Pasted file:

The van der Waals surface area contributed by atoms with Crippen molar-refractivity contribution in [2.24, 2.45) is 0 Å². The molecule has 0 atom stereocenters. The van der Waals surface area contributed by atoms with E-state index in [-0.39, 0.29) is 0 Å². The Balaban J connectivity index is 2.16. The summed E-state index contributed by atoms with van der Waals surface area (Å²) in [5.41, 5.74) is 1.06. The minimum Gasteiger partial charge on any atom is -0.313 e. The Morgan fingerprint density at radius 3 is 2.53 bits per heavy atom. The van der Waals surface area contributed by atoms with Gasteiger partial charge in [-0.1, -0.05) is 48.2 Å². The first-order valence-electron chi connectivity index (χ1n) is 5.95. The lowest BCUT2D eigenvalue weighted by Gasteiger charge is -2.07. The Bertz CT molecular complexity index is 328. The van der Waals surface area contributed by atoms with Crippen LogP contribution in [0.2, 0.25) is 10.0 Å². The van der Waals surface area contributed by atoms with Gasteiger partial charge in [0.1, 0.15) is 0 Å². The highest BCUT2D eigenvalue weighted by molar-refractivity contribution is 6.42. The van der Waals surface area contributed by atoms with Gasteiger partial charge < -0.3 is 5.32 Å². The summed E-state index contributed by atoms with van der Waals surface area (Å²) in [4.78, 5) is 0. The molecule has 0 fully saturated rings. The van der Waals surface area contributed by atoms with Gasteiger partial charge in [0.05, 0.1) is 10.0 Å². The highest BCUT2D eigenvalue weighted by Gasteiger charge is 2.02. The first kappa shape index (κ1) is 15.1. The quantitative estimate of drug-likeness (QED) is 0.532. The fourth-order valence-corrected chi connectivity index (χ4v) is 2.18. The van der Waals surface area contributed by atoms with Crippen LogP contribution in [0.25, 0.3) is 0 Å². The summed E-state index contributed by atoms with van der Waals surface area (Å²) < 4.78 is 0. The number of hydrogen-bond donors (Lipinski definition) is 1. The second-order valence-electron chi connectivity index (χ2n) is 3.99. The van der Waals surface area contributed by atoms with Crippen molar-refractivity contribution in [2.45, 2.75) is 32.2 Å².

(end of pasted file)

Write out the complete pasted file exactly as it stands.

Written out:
The van der Waals surface area contributed by atoms with Crippen molar-refractivity contribution in [2.24, 2.45) is 0 Å². The molecule has 0 atom stereocenters. The van der Waals surface area contributed by atoms with E-state index in [-0.39, 0.29) is 0 Å². The Balaban J connectivity index is 2.16. The summed E-state index contributed by atoms with van der Waals surface area (Å²) in [5.41, 5.74) is 1.06. The minimum Gasteiger partial charge on any atom is -0.313 e. The Morgan fingerprint density at radius 3 is 2.53 bits per heavy atom. The van der Waals surface area contributed by atoms with Gasteiger partial charge in [-0.1, -0.05) is 48.2 Å². The first-order valence-electron chi connectivity index (χ1n) is 5.95. The lowest BCUT2D eigenvalue weighted by Gasteiger charge is -2.07. The Bertz CT molecular complexity index is 328. The van der Waals surface area contributed by atoms with Crippen LogP contribution in [0.2, 0.25) is 10.0 Å². The van der Waals surface area contributed by atoms with Gasteiger partial charge in [0.1, 0.15) is 0 Å². The highest BCUT2D eigenvalue weighted by molar-refractivity contribution is 6.42. The van der Waals surface area contributed by atoms with Gasteiger partial charge < -0.3 is 5.32 Å². The summed E-state index contributed by atoms with van der Waals surface area (Å²) in [4.78, 5) is 0. The molecule has 0 fully saturated rings. The van der Waals surface area contributed by atoms with Gasteiger partial charge in [0.05, 0.1) is 10.0 Å². The highest BCUT2D eigenvalue weighted by Gasteiger charge is 2.02. The first kappa shape index (κ1) is 15.1. The quantitative estimate of drug-likeness (QED) is 0.532. The fourth-order valence-corrected chi connectivity index (χ4v) is 2.18. The van der Waals surface area contributed by atoms with Crippen LogP contribution in [0.25, 0.3) is 0 Å². The summed E-state index contributed by atoms with van der Waals surface area (Å²) < 4.78 is 0. The number of hydrogen-bond donors (Lipinski definition) is 1. The second-order valence-electron chi connectivity index (χ2n) is 3.99. The van der Waals surface area contributed by atoms with Crippen molar-refractivity contribution in [2.45, 2.75) is 32.2 Å².